Charleston SC-based Vertical Roots is a company with a novel approach to vertical farming.
The firm, which began life in 2015, recycles reefer shipping containers into vertical farming “pods,” with each unit capable of hosting 2,600 plants at any one time.
It’s an agile business model which is proving popular. From initial farms in Charleston and Columbia SC, Vertical Roots is in the process of adding units in North Carolina, Florida, and Atlanta, GA.
It has also inked a deal with Food Lion, to provide hydroponic lettuce to over 300 stores beginning this year.
Developed by parent company Amplified Ag, Vertical Roots was established by CTO Don Taylor with the intention of creating local jobs, as well as addressing some of the challenges facing modern agriculture.
After setting on using shipping containers, Taylor says he quickly realized there was a significant market opportunity beyond selling a technological solution, leading to the creation of Amplified Ag’s commercial arm, Vertical Roots; a venture which now sells to 1,800 retail outlets across 14 states.
“Our strategy is to be as close to the point of consumption as possible and our architecture with the shipping containers allows us to literally plug into distribution centers,” explains Taylor.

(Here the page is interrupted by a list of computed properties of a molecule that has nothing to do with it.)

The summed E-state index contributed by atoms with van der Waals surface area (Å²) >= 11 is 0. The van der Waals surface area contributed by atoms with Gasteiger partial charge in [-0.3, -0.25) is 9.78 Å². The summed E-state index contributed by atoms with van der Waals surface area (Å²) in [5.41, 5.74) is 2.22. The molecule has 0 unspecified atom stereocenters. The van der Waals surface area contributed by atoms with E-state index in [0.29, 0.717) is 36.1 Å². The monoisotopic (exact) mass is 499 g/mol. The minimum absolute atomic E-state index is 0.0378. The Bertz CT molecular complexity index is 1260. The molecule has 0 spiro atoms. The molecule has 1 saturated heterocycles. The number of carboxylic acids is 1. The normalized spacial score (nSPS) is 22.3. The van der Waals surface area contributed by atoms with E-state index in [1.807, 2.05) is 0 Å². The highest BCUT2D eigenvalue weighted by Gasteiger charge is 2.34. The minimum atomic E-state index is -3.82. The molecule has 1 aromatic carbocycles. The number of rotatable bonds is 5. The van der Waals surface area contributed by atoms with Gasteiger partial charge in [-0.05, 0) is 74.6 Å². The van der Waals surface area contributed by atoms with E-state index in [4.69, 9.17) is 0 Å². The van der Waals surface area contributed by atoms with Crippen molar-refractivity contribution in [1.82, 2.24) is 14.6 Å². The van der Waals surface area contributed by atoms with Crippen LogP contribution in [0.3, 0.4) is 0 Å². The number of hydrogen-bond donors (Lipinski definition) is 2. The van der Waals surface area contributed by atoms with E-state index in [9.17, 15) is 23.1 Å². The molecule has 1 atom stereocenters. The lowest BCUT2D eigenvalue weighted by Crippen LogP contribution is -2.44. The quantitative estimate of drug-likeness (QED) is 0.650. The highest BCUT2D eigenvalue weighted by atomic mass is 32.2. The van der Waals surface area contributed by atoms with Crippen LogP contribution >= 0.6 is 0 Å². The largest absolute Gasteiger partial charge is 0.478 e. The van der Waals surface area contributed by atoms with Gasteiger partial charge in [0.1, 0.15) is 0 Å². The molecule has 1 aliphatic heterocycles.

“We can harvest out of a container direct into customer’s sorting facility, eliminating 100 percent of transportation. We provide just enough capacity to meet whatever demand is at the time, and as we continue to grow, we just add more capacity through more shipping containers.”
While the business in parallel sells technology through Amplified Ag, Vertical Roots continues to expand through the Southeast, with the focus purposefully kept simple on a handful of leafy greens including romaine, arugula, and Green Gem lettuce.
Expansion, however, is on the horizon, with the company adding tomatoes, strawberries, and cucumbers to the mix.
Of course, there have been challenges along the way. Taylor recalls the “rather complex” process of learning to grow retail-quality plants at scale, as well as coping with a logistics operation—encompassing packaging, distribution, quality, and food safety—for a facility such as the Columbia farm which produces 5 million plants a year.
Its success has prompted Vertical Roots to begin selling the farms themselves, which includes the easily transportable containers and the company’s connected software platform. The firm is also seeking a move into solar power, with 25 percent of its Charleston pod now powered by the renewable energy source.
For the industry as a whole, Taylor predicts that while traditional growing will continue, there is likely to be a large shift towards vertical farming in certain categories, especially leafy greens, over the next 10 years.
This is an excerpt from the Applied Technology feature in the March/April 2022 issue of Produce Blueprints Magazine. Click here to read the whole issue.